You will find yourself rolling on the grass, or, at least, chuckling, at the entertainment.

Bring chairs, blankets, food, friends and your sense of humor. The admission can’t be beat, it is free. (They do pass a basket around in the style of Elizabethan theatre.)

“The Merry Wives of Windsor plays at the Comeau property every Friday, Saturday, and Sunday at 5:00 PM, from now until Labor Day. The show lasts about two to two and a half hours, assuming the weather is with us.

Please join us and rediscover your fine sense of the ridiculous with Shakespeare this summer.

Tuesday, August 7, 2007

Take Action: Support Paid Family Leave

The US is one of only five countries out of 173 that still don't guarantee some form of paid maternity leave. The other four countries? Lesotho, Liberia, Swaziland, and Papua New Guinea.

Every day, families across the United States are forced to choose between taking care of a seriously ill child or working for the paycheck that covers that child's medication.

Sens. Christopher Dodd (D-CT) and Ted Stevens (R-AK) have introduced legislation to provide up to eight weeks of paid leave to workers needing time off due to birth or adoption, or to care for a child, spouse or parent with a serious illness, or for their own serious illness.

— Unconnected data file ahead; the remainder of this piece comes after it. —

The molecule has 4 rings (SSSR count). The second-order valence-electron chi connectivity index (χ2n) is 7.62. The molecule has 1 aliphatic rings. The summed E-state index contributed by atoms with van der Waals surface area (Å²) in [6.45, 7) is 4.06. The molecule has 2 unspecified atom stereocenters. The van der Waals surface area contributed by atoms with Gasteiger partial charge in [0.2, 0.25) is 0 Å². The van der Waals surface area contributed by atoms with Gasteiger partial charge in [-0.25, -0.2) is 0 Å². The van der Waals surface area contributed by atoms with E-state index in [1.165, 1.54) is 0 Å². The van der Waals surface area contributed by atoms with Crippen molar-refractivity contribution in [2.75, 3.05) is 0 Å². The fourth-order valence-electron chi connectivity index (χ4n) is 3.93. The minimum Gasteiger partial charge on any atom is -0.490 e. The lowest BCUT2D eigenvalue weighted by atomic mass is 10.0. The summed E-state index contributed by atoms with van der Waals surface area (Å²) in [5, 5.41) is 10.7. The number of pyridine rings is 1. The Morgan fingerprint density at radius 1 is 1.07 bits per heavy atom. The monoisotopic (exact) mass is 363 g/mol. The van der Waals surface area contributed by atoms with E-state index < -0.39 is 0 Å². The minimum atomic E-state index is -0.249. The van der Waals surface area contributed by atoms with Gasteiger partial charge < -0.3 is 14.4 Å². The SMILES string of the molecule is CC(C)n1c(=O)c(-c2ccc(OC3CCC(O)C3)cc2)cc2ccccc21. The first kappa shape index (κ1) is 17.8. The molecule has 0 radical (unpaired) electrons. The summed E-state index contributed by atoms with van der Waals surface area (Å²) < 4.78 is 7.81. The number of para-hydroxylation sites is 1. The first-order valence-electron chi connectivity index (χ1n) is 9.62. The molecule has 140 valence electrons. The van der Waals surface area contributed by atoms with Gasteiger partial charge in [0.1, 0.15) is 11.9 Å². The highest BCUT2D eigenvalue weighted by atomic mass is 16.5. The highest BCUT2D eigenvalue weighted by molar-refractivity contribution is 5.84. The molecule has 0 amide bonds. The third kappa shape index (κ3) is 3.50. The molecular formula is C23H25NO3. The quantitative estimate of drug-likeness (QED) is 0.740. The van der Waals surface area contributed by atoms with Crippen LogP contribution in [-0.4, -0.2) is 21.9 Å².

The AAUW Action Network Two Minute Activist posted a request this morning that we take action -- urge our senators to co-sponsor and support the Family Leave Insurance Act (S. 1681).

To read more and take action (It only takes two minutes to act!)
Photo by Bob Reck

Wednesday, August 1, 2007

What is RSS?

Jane Riley asked what the RSS and Atom codes in the sidebar to the right are for. I didn't answer because it's complicated to explain in writing. But I just found this video from CommonCraft that explains it quite well.

Take a look. See whether RSS is something you'd like.